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Photo by Luigi Novi

Anthony Michael Hall wasn’t just nerdy before it was cool, he helped make nerdy cool. From Rusty in “National Lampoon’s Vacation” to Farmer Ted in “Sixteen Candles,” Brian the brain in “The Breakfast Club” and Gary in “Weird Science,” Hall gave audiences a nerdy outcast to love. And for more than a few of us in the ’80s, he gave us a nerd we could relate to perhaps more than we were willing to admit.

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Photo by Luigi Novi

Photo by Luigi Novi

Ray Park is ready for another fight, and more weapons, please. That’s the message the Scottish actor and martial artist -- best known for his roles as Toad in Bryan Singer’s “X-Men,” Darth Maul in “Star Wars: Episode I” and Snake Eyes in the live-action “G.I. Joe” movies -- delivered at Wizard World NYC this past weekend.

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Photo by Luigi Novi

When talking to Stan Lee, I’m always left feeling like a minor league rookie on the pitcher’s mound facing off with the marquee player. After being in the business for about 74 years, and on the comic book convention circuit longer than my lifespan, the 90-year-old has answered every variation of a question – probably hundreds of times over.

I have been fortunate enough to talk to the beloved writer, creator and living legend – a label I apply without an ounce of hyperbole –multiple times in the past few years. But I still feel like a rookie when it comes to interviewing “The Man.” And one thing I’ve learned as a writer is that there is no talking to Stan Lee; there is only listening. Even when I think I’ve got a fresh question to pitch to the mustachioed one, I may not get the answer I wanted, but nonetheless feel an enormous sense of pride when he hits it with a clever response he chose.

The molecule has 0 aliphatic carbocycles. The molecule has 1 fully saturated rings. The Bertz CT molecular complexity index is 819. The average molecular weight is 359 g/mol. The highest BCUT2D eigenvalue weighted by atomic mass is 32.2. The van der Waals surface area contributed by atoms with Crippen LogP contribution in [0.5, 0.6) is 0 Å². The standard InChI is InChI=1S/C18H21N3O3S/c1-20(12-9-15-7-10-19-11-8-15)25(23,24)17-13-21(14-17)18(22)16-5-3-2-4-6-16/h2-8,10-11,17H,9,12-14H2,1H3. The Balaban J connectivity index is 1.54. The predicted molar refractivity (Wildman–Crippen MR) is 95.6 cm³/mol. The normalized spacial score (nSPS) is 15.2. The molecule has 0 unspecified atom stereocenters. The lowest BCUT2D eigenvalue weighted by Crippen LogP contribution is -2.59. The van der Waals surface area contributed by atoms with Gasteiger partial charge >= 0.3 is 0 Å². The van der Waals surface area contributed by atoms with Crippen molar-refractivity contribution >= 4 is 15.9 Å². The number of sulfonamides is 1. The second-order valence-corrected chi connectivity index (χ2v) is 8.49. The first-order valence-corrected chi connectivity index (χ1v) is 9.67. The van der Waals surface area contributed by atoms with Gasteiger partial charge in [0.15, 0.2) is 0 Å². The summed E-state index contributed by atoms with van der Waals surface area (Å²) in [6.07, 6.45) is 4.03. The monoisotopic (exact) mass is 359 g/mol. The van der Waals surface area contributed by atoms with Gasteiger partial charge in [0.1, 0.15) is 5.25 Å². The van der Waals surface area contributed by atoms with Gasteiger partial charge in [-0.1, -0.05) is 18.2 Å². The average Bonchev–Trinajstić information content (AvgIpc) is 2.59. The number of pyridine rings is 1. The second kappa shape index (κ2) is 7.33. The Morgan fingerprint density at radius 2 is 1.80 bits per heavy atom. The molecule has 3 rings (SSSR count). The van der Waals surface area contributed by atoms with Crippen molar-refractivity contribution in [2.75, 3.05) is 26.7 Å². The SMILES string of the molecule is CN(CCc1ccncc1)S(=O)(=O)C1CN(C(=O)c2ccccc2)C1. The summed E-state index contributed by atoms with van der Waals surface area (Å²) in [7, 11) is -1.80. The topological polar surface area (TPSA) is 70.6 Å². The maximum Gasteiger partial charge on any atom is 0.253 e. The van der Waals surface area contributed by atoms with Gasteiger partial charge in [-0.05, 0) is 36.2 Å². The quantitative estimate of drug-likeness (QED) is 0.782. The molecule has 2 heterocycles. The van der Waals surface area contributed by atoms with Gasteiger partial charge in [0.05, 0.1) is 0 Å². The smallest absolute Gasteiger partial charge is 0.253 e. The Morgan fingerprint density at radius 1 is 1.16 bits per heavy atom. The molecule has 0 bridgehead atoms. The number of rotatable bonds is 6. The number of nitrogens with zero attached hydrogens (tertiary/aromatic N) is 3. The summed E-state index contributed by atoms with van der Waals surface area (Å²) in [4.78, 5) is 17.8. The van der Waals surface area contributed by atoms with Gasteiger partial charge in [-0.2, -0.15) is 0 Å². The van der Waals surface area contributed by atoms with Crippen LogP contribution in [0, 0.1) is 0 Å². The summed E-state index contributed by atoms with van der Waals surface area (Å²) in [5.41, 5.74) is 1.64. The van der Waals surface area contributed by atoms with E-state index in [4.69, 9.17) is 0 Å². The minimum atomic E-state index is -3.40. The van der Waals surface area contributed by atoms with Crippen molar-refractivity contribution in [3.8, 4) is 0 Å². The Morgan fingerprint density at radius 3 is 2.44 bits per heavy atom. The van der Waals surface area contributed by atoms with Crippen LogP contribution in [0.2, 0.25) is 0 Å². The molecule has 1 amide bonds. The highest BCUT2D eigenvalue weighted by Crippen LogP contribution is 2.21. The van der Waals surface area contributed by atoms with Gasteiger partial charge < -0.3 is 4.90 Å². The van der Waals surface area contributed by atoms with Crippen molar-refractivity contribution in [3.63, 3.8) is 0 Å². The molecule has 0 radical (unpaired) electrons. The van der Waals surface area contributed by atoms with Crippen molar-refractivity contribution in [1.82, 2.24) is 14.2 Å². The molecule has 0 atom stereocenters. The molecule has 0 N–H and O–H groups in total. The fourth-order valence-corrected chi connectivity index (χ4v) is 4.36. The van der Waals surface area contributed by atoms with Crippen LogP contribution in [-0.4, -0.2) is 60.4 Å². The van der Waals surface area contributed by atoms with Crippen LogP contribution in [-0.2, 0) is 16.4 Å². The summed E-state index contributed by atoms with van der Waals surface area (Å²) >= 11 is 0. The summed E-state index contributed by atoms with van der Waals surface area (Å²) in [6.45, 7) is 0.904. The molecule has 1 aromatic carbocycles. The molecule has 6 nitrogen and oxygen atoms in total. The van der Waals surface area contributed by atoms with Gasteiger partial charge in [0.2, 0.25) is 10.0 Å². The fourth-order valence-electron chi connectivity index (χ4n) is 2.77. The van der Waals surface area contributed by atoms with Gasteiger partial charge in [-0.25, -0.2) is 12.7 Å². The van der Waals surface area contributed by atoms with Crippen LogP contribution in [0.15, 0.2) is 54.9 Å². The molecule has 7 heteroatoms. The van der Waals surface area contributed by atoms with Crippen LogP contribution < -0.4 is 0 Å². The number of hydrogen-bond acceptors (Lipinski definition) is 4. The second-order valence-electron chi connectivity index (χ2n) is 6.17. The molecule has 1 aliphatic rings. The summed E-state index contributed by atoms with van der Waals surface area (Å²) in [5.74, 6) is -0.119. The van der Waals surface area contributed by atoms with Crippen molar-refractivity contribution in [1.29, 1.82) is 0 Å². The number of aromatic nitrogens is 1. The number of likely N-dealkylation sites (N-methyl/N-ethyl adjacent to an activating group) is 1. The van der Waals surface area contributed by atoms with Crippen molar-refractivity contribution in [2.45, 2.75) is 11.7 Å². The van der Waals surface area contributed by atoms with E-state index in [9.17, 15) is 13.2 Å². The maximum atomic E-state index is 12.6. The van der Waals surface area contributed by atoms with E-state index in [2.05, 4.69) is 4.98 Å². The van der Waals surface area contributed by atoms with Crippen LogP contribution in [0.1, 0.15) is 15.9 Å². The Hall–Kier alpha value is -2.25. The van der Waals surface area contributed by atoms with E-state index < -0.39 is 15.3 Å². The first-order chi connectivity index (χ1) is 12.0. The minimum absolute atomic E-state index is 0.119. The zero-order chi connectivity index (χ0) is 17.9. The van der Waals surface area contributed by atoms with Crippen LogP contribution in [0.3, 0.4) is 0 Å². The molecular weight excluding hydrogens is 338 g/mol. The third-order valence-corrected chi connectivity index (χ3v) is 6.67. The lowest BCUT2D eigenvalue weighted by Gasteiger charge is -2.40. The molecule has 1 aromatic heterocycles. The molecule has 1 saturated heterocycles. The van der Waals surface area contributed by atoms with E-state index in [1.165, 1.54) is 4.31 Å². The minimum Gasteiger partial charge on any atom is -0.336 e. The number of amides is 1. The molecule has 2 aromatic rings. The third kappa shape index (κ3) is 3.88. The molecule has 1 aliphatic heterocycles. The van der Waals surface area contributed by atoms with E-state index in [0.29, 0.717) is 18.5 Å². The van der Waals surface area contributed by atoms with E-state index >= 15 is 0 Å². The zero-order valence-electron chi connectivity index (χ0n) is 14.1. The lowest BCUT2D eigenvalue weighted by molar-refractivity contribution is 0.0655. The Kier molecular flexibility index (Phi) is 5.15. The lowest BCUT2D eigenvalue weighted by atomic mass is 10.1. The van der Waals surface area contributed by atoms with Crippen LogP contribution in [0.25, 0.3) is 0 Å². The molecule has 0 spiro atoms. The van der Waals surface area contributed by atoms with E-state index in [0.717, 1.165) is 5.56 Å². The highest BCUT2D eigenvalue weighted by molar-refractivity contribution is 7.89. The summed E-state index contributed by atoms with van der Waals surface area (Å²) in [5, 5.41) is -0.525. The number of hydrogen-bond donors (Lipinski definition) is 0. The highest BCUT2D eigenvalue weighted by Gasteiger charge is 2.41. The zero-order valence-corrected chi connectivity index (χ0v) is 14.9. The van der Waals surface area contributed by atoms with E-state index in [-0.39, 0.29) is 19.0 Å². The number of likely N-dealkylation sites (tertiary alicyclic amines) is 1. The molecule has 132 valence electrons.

So it went at Wizard World Comic Con NYC Experience this past weekend. Held at Manhattan’s Basketball City, Lee had a packed schedule of a meet-and-greet, autographs, photo ops and a panel. I have never seen him not have one of the biggest lines at any con he’s attended, and this was no different. Not surprisingly, our scheduled interview had to be postponed.

Still, Lee brought me behind his autograph table to chat with him between signing comics and memorabilia, and meeting fans. The activity was enough to wear me out, but Smilin' Stan Lee seemed as fresh as ever: Read More...

darth

Photos ©2013 Marnie Ann Joyce

Though Denver Comic Con occupied much of the news cycle this past weekend, it was not the only major comic event going on – Wizard World's Philadelphia Comic Con was also a huge deal, drawing a number of creators, editors, celebrities, and costumed fans to the Pennsylvania Convention Center for a star-studded weekend of geekdom.